The big question: when is a mobile application market-ready?
Building a mobile application is relatively easy, but its usage is very complex. It is important to focus on the core feature, fail early, learn fast, and improvise, solving one problem at a time.
When is a mobile application market-ready? Never. Is that how you are feeling now? Or, was it ready a few iterations back?
Many of us start with the belief that with a perfect idea and a strong development team, our mobile application can do wonders. This is until we look at some facts. More than 80 percent of applications are abandoned after a single use. How do we make sure we are a part of the successful 20 percent?
Unless your idea is truly unique and novel, we are talking about an over-crowded application space. You are competing with clones already launched, and clones who are seeing what is there, making it better and planning to launch tomorrow.
Yet, we know that there are those few apps that stand out in a user’s mind, and don’t get hit on the uninstall button for a very long time. So, at what point in your application development lifecycle do you feel confident that your mobile application is ready for a market launch?
On one side is the primary problem that your application is solving and how effective is your solution. On the other side is the diverse user demographic that you are targeting. There is a huge risk if you are unable to connect the two.
Let us dig deeper into each of the above.
Effectively solving the market problem
Each application has a primary purpose or problem that it is solving. Whether you are looking at an entertainment application, an educational one, something spiritual, shopping or food delivery-related or informational, there will be a set of primary features it delivers. This would be augmented with certain add-ons.
When we get into application development, at times we get bogged down by making that perfect application which gives the entire bouquet of services along with all the add-ons. In such cases, the market launch keeps getting pushed indefinitely.
I know it sounds obvious, but most of us still fail to live up to it. It is strongly advisable to focus on the core feature, fail early, learn fast, and improvise, solving one problem at a time.
A good solution is not enough in itself; there is zero place for bad user experience in the market. The key question is how easy is it for a new user to find what she is looking for? Discoverability is paramount.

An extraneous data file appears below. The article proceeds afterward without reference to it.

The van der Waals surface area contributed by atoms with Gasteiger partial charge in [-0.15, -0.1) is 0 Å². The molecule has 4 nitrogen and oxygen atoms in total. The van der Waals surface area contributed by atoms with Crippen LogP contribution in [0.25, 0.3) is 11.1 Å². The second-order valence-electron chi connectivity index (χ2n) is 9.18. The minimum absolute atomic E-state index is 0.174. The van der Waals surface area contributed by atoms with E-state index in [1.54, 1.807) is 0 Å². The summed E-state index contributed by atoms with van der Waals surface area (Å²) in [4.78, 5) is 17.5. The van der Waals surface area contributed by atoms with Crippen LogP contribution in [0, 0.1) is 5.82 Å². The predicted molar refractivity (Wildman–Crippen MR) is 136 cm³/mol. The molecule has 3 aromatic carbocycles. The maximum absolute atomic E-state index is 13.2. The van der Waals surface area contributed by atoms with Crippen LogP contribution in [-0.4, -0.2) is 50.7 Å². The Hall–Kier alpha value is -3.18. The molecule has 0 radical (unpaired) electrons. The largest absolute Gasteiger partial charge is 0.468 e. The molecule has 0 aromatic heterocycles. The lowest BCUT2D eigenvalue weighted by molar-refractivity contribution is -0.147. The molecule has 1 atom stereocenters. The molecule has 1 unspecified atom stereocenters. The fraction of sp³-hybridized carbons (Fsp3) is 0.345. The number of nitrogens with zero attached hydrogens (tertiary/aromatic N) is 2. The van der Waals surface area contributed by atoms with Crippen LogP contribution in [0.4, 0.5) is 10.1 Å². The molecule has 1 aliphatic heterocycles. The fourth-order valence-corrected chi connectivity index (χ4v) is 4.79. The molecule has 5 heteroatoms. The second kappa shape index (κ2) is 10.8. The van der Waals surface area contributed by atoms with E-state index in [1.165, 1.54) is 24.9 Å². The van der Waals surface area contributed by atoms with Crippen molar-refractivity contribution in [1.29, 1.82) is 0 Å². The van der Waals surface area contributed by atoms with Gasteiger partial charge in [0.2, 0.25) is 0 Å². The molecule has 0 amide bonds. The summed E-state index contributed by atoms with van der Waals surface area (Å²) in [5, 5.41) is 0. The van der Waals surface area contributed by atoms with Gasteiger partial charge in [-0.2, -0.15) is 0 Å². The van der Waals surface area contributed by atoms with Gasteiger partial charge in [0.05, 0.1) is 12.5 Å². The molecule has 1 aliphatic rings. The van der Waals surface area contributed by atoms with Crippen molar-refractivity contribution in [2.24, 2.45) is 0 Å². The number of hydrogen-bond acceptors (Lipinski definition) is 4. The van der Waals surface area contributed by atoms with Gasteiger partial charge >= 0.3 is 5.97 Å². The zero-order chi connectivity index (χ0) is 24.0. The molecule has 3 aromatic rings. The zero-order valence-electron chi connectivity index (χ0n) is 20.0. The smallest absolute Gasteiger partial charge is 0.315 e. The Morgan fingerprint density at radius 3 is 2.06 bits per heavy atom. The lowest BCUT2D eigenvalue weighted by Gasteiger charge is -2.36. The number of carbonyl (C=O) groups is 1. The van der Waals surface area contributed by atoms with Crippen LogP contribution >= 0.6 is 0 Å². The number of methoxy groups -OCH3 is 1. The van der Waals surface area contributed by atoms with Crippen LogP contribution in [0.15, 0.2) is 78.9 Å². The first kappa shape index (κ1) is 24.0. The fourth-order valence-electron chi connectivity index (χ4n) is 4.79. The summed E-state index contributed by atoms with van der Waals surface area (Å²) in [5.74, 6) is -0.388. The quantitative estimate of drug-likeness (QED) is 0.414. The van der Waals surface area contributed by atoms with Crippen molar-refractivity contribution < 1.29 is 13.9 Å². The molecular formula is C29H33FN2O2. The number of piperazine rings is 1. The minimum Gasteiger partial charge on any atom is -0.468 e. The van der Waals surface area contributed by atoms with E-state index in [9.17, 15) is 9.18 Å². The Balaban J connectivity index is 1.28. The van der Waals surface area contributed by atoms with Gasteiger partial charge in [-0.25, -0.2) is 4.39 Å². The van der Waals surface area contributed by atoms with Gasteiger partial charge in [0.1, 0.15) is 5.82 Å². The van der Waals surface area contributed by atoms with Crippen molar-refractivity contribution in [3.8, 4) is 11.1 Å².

Another key question is how many steps does it take for a user to reach where she wants to? For example, if this is a shopping app, how smoothly does a user go from select to purchase. Similarly, for an OTT (video streaming) app, how quickly can the user find her favourite movie and watch it?
Above all, the application should not have obvious bugs. It should not crash, its buttons should work as intended, it should be easy to navigate, and not consume too much battery or space on the phone.
While there is no denying that aesthetics play a key role in how attractive it is for users to download, the ease of usage and adoption is perhaps even more critical. Either your application solves a new problem or solves an known problem in a more effective way than many other applications.
Handling diverse user demographic
Let us now look at the other aspect of the potential set of users who would be downloading and using the application, and the diverse set of circumstances under which it will be used. Building an application is relatively easy, but its usage is very complex.
No matter how much we try to check for quality within our labs, it is interesting to note that the customer base in the case of consumer applications, such as mobile, is always fragmented. We are talking about hundreds of device models with different screen sizes, resolutions, and OS platforms and versions.
Further, people would be using it across good and bad quality network coverage; some use it while travelling, others from remote locations.
Further, the demographic of users and their usage preferences and stereotypes also come into play. For e.g. an icon design in your application with obvious meaning, could have a totally different meaning in another culture.
These and many more questions come into play when you are looking at your application being market-ready. One of the more viable routes to align with such market usage is through crowdsourced testing where you tap into people who are geographically widespread and can replicate real-time user scenarios. This will always include the human aspect and look beyond basic limited simulations.
So now going back to the initial question, when is your mobile application market-ready?
Clearly, ensuring the quality and feature coverage of an application can be a never-ending activity. Therefore, there is a point where your decision-making and risk appetite kick in. A point where you are comfortable with the quality and usability of the core features of your application. This is when you are willing to take the plunge and ready for capturing quick market feedback, making updates as needed, and driving adoption.
In summary, solving one right problem at a time and making your user experience easy and bug-free is the quality standard required for an application in 2021. This will make it market-ready.
Edited by Teja Lele
(Disclaimer: The views and opinions expressed in this article are those of the author and do not necessarily reflect the views of YourStory.)